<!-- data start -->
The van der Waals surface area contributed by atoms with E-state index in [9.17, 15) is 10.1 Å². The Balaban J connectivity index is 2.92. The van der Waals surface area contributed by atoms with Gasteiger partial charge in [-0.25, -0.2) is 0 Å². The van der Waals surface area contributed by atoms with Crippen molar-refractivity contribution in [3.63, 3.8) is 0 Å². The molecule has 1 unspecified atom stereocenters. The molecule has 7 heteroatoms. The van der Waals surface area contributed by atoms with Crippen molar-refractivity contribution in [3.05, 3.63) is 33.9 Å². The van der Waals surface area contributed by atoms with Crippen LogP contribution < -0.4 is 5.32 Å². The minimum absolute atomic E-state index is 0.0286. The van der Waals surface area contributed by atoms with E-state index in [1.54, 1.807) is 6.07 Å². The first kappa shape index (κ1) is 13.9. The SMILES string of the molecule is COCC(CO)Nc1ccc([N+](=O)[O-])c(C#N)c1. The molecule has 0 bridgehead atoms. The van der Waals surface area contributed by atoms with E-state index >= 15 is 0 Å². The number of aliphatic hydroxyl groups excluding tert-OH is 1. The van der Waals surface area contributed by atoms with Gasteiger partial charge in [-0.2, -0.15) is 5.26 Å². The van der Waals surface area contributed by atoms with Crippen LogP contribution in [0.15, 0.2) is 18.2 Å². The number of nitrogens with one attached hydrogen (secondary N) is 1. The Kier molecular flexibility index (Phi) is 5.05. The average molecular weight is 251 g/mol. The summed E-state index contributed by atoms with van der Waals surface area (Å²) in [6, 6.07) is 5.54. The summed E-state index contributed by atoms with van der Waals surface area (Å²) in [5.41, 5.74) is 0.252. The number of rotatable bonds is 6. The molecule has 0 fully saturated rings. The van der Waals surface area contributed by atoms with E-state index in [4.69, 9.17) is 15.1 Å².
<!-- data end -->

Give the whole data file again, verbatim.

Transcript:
The van der Waals surface area contributed by atoms with E-state index in [9.17, 15) is 10.1 Å². The Balaban J connectivity index is 2.92. The van der Waals surface area contributed by atoms with Gasteiger partial charge in [-0.25, -0.2) is 0 Å². The van der Waals surface area contributed by atoms with Crippen molar-refractivity contribution in [3.63, 3.8) is 0 Å². The molecule has 1 unspecified atom stereocenters. The molecule has 7 heteroatoms. The van der Waals surface area contributed by atoms with Crippen molar-refractivity contribution in [3.05, 3.63) is 33.9 Å². The van der Waals surface area contributed by atoms with Crippen LogP contribution < -0.4 is 5.32 Å². The minimum absolute atomic E-state index is 0.0286. The van der Waals surface area contributed by atoms with E-state index in [1.54, 1.807) is 6.07 Å². The first kappa shape index (κ1) is 13.9. The SMILES string of the molecule is COCC(CO)Nc1ccc([N+](=O)[O-])c(C#N)c1. The molecule has 0 bridgehead atoms. The van der Waals surface area contributed by atoms with E-state index >= 15 is 0 Å². The number of aliphatic hydroxyl groups excluding tert-OH is 1. The van der Waals surface area contributed by atoms with Gasteiger partial charge in [-0.2, -0.15) is 5.26 Å². The van der Waals surface area contributed by atoms with Crippen LogP contribution in [0.15, 0.2) is 18.2 Å². The number of nitrogens with one attached hydrogen (secondary N) is 1. The Kier molecular flexibility index (Phi) is 5.05. The average molecular weight is 251 g/mol. The summed E-state index contributed by atoms with van der Waals surface area (Å²) in [6, 6.07) is 5.54. The summed E-state index contributed by atoms with van der Waals surface area (Å²) in [5.41, 5.74) is 0.252. The number of rotatable bonds is 6. The molecule has 0 fully saturated rings. The van der Waals surface area contributed by atoms with E-state index in [4.69, 9.17) is 15.1 Å².